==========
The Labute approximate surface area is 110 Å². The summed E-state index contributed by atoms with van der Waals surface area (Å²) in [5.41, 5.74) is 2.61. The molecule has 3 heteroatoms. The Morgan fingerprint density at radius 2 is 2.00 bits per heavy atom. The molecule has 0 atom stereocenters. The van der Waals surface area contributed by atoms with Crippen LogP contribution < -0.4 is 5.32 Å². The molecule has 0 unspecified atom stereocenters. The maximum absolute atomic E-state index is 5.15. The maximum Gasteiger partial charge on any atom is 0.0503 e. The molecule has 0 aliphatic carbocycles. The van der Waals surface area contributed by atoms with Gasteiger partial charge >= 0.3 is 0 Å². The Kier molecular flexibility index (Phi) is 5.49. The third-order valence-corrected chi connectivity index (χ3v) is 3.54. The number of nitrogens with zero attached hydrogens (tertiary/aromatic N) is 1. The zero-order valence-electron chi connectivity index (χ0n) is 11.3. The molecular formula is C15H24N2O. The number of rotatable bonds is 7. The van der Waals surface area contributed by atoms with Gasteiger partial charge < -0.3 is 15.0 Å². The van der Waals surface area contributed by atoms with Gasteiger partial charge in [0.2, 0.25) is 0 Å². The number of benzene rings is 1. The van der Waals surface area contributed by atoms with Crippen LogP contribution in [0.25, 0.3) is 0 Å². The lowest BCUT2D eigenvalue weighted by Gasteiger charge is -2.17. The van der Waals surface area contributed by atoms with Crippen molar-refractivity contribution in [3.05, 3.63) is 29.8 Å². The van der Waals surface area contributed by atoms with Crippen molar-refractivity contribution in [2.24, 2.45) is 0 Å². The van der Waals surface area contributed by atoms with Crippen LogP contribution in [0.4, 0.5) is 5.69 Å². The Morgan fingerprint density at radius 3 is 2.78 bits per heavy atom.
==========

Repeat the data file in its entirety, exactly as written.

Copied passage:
The Labute approximate surface area is 110 Å². The summed E-state index contributed by atoms with van der Waals surface area (Å²) in [5.41, 5.74) is 2.61. The molecule has 3 heteroatoms. The Morgan fingerprint density at radius 2 is 2.00 bits per heavy atom. The molecule has 0 atom stereocenters. The van der Waals surface area contributed by atoms with Crippen LogP contribution < -0.4 is 5.32 Å². The molecule has 0 unspecified atom stereocenters. The maximum absolute atomic E-state index is 5.15. The maximum Gasteiger partial charge on any atom is 0.0503 e. The molecule has 0 aliphatic carbocycles. The van der Waals surface area contributed by atoms with Gasteiger partial charge >= 0.3 is 0 Å². The Kier molecular flexibility index (Phi) is 5.49. The third-order valence-corrected chi connectivity index (χ3v) is 3.54. The number of nitrogens with zero attached hydrogens (tertiary/aromatic N) is 1. The zero-order valence-electron chi connectivity index (χ0n) is 11.3. The molecular formula is C15H24N2O. The number of rotatable bonds is 7. The van der Waals surface area contributed by atoms with Gasteiger partial charge < -0.3 is 15.0 Å². The van der Waals surface area contributed by atoms with Gasteiger partial charge in [0.2, 0.25) is 0 Å². The number of benzene rings is 1. The van der Waals surface area contributed by atoms with Crippen LogP contribution in [0.25, 0.3) is 0 Å². The lowest BCUT2D eigenvalue weighted by Gasteiger charge is -2.17. The van der Waals surface area contributed by atoms with Crippen molar-refractivity contribution in [3.05, 3.63) is 29.8 Å². The van der Waals surface area contributed by atoms with Crippen molar-refractivity contribution in [2.24, 2.45) is 0 Å². The van der Waals surface area contributed by atoms with Crippen LogP contribution in [0.4, 0.5) is 5.69 Å². The Morgan fingerprint density at radius 3 is 2.78 bits per heavy atom.